In a court filing, the denim retailer said it would have preferred to wait out the current period of lockdowns and instability in financial markets but “simply could not afford to do so”.
True Religion listed US$ 100 million to US$ 500 million in assets and liabilities in the court filing dated April 13.
The company said that bankruptcy was the only way to maximize value for shareholders and stay in business once stay-at-home orders are lifted and non-essential retailers can reopen. The company had already furloughed all non-essential employees, according to court documents.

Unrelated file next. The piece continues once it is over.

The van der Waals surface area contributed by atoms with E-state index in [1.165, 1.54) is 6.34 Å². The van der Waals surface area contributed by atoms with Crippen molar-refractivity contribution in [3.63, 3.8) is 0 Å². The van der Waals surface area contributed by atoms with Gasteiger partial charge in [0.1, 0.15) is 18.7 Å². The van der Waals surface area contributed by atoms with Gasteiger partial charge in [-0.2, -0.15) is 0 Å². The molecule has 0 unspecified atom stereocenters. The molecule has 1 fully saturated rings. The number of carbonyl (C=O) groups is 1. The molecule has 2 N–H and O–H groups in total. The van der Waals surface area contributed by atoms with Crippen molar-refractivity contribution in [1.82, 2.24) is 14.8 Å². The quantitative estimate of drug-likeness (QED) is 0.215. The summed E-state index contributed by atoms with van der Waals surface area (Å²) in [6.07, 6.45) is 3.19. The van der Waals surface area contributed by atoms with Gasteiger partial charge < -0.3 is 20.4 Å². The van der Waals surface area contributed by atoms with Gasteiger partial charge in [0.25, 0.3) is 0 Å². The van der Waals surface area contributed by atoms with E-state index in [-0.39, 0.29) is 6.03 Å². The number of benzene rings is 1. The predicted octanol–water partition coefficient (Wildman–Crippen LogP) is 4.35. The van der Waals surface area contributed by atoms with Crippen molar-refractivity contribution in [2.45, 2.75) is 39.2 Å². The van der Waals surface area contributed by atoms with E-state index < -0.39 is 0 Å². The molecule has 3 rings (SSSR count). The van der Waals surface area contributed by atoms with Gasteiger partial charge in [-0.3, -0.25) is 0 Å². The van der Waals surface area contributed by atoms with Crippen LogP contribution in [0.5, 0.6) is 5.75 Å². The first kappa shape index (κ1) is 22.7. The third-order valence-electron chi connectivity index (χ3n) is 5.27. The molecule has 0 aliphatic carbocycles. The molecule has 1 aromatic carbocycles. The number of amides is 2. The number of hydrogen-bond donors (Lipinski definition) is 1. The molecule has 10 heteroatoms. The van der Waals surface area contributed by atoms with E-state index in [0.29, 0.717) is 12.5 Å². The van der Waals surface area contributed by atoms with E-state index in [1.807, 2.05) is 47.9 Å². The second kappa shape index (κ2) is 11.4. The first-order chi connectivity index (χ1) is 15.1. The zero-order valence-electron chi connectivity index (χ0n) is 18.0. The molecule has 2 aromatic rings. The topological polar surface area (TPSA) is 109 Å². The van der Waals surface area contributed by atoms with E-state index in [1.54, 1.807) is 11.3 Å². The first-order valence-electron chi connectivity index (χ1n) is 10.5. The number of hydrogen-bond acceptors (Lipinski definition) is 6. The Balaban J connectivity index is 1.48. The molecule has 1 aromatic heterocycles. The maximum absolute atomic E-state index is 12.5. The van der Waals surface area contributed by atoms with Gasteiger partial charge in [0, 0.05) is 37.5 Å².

“In the near term, and until our stores open up, we will be continuing as we have, to run our e-commerce businesses, in the same way we did prior to filing for Chapter 11,” Michael Buckley, Chief Executive Officer, True Religion was quoted by Reuters as saying.
True Religion, which was founded in 2002, rode the wave of popularity of denim, but has struggled in recent years amid the rise of athleisure and increasing competition from the jeans rivals. True Religion emerged from bankruptcy the first time around after less than four months.